Leaving on a Jet Plane

 
 

As the obsession with economic revisionism escalates, Sarah Doran investigates the latest trend in the 80s revival and dives into the matter of emigration

“People often talk about how the 80s were awful, well we’re in the 80s right now,” declares USI Deputy President and Campaigns Officer, Cónán Ó’Broin.

Indeed it seems that the 1980s have experienced something of a revival in recent years: Marty McFly and Doc Brown once again grace our cinema screens and The Commitments are poised for a return to the Dublin stage. And with 80s nostalgia at every turn, it seems we’ve taken our own spin in some sort of hot tub time machine.

Of course, one of the most memorable aspects of the 1980s was the emigration of thousands to foreign shores. With the current economic downturn forcing companies to close their doors and driving unemployment rates upward, emigration is becoming a concern for a new generation. For those students taking their first tentative steps into third-level education, the concern is arguably reduced: for those in final year or those who have already graduated, however, the issue is markedly more troubling. So why exactly are graduates choosing to leave the country?

“We’ve got unemployment at 14 per cent, and if that wasn’t bad enough, we’ve got a public sector recruitment ban in place as well,” explains Ó’Broin. “So what that means is that there are absolutely no opportunities for graduates to get the experience that they need in order to get jobs in future years. They quite simply have to make the choice to leave the country and get that experience elsewhere.”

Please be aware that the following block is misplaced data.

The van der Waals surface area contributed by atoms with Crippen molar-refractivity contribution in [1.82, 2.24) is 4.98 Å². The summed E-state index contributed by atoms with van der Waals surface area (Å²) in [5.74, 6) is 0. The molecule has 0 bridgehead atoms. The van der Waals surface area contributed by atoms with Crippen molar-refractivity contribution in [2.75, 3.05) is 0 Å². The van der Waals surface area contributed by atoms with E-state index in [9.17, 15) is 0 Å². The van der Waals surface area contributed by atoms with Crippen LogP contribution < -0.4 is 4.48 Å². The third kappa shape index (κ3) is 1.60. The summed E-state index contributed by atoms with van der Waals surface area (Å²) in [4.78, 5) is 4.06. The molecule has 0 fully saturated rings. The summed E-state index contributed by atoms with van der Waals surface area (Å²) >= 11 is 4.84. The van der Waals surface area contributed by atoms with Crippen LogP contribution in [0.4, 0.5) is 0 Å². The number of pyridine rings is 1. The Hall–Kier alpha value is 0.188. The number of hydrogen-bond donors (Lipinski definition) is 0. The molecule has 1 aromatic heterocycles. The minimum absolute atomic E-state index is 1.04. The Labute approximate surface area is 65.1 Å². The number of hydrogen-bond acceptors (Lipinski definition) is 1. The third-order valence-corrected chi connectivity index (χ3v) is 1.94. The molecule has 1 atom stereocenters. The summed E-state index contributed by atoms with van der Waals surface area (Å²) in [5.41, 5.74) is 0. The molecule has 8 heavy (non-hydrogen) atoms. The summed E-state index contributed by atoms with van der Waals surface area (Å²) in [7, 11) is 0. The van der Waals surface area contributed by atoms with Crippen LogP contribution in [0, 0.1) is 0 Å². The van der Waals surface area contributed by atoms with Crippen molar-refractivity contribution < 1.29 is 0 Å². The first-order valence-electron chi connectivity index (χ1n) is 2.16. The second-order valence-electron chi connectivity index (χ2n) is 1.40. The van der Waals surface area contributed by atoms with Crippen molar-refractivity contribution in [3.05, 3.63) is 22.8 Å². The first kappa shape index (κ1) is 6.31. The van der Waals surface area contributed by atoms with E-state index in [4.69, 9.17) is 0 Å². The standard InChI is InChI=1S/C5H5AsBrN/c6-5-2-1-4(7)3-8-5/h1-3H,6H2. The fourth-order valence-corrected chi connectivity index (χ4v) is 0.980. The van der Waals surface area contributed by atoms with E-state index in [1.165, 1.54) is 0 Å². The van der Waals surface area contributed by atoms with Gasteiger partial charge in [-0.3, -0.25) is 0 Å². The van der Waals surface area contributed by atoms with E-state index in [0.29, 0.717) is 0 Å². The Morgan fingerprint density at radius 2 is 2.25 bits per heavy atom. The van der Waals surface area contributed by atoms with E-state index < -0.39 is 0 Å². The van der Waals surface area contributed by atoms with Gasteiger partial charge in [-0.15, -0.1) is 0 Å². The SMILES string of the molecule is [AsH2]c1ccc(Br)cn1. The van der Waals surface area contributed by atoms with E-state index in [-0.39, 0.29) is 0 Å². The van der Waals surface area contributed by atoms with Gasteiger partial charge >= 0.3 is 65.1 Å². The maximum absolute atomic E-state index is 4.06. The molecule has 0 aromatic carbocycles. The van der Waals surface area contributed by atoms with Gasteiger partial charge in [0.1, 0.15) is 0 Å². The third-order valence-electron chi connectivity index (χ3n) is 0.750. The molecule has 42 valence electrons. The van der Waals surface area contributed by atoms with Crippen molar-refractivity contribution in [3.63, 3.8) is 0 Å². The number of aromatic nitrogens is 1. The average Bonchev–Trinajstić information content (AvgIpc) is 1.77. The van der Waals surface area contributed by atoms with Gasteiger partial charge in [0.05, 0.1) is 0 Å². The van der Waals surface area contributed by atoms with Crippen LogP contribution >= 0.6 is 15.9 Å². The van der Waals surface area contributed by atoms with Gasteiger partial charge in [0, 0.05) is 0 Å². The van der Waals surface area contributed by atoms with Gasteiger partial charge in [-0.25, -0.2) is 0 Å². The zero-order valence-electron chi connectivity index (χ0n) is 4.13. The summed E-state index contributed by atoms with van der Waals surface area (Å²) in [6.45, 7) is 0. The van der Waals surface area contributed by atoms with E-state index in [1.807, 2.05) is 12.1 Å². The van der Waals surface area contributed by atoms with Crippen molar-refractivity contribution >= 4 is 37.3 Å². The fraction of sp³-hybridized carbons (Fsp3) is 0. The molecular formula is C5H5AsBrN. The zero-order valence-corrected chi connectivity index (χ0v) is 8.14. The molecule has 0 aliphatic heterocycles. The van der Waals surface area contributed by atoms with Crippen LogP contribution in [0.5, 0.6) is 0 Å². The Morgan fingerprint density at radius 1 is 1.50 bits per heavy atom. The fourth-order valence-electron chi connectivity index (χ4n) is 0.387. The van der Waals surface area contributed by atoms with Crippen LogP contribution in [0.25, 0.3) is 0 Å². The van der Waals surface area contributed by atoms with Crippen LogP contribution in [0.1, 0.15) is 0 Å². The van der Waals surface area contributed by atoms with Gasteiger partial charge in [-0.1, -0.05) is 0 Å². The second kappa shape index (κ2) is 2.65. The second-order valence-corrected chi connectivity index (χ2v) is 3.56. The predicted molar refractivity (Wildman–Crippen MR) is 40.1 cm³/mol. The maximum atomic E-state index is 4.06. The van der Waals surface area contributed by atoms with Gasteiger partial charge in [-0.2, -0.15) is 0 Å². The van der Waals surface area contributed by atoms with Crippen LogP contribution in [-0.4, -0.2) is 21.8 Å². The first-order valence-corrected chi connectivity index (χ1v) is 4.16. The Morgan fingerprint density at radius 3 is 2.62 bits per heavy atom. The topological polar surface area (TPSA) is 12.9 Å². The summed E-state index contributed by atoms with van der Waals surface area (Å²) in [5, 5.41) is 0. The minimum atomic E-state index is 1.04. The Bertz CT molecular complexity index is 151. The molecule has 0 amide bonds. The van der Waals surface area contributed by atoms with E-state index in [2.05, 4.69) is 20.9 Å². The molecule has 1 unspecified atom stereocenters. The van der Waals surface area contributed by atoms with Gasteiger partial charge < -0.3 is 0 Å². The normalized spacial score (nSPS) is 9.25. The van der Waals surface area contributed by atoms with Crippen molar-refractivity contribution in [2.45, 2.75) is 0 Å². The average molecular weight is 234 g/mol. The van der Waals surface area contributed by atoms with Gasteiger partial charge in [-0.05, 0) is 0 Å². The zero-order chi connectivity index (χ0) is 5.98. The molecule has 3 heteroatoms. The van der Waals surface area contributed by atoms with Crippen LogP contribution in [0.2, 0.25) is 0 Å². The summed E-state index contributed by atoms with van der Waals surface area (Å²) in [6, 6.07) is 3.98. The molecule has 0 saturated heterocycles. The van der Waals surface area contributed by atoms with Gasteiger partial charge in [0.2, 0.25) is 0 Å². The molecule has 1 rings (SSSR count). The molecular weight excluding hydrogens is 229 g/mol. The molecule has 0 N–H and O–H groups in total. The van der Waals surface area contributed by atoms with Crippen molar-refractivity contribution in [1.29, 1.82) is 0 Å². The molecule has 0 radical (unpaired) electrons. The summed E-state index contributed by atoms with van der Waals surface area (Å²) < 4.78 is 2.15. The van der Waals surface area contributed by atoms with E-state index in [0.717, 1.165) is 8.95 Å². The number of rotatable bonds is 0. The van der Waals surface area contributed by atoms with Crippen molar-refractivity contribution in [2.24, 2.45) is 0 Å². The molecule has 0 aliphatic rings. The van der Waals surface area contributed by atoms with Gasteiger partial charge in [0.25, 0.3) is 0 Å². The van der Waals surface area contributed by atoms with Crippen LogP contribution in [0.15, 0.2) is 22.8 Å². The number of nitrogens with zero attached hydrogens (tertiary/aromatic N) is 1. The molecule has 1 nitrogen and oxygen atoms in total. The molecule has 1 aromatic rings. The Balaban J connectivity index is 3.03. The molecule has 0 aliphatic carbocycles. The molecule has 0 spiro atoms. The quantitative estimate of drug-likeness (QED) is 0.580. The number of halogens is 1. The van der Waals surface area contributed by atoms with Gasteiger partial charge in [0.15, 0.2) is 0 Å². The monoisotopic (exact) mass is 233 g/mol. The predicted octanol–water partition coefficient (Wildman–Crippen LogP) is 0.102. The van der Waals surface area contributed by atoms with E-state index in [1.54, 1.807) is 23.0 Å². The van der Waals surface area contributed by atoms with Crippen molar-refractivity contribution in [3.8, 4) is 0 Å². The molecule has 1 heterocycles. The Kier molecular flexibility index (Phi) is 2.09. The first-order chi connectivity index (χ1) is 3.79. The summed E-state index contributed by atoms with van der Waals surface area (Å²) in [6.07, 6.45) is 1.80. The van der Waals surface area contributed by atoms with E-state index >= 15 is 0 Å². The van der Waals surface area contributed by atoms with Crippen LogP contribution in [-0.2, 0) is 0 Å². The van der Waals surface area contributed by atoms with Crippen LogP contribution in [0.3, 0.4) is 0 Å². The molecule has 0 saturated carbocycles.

He expounds that things are particularly difficult for those “who would have intended to go in to the public sector. There is no recruitment going on in the public sector and it’s unlikely that any is going to happen in the next two years. That means that they emigrate, and whilst some will inevitably come back, an awful lot won’t.”

Ó’Broin’s sentiments are echoed by UCD graduate Rory Geraghty, who has moved to London to study for his masters at the London School of Economics. He attributes his move to the prospect of “more opportunities”.

“Most of my friends who are over here don’t want to be doing a masters, they want to be working,” Geraghty explains. “But there [are] just no jobs in Ireland, so they came over here to do a masters basically to get contacts, to build up a network of employers. Obviously the London universities in particular and the Oxford universities have a huge amount of contact with employers, and it’s easier to get a job if you’re referred on from one of those universities.”

Though for Geraghty the move to London was a choice, for many of his friends it seems it was practically a necessity. A return to Ireland is likely for Geraghty at some point. “Rain, hail or snow I will be on a plane coming home to vote in the next election,” he declares. However, he admits that not everyone will make the journey back to the green nation: “People are too scared to go home for fear of just going straight onto the dole queue.”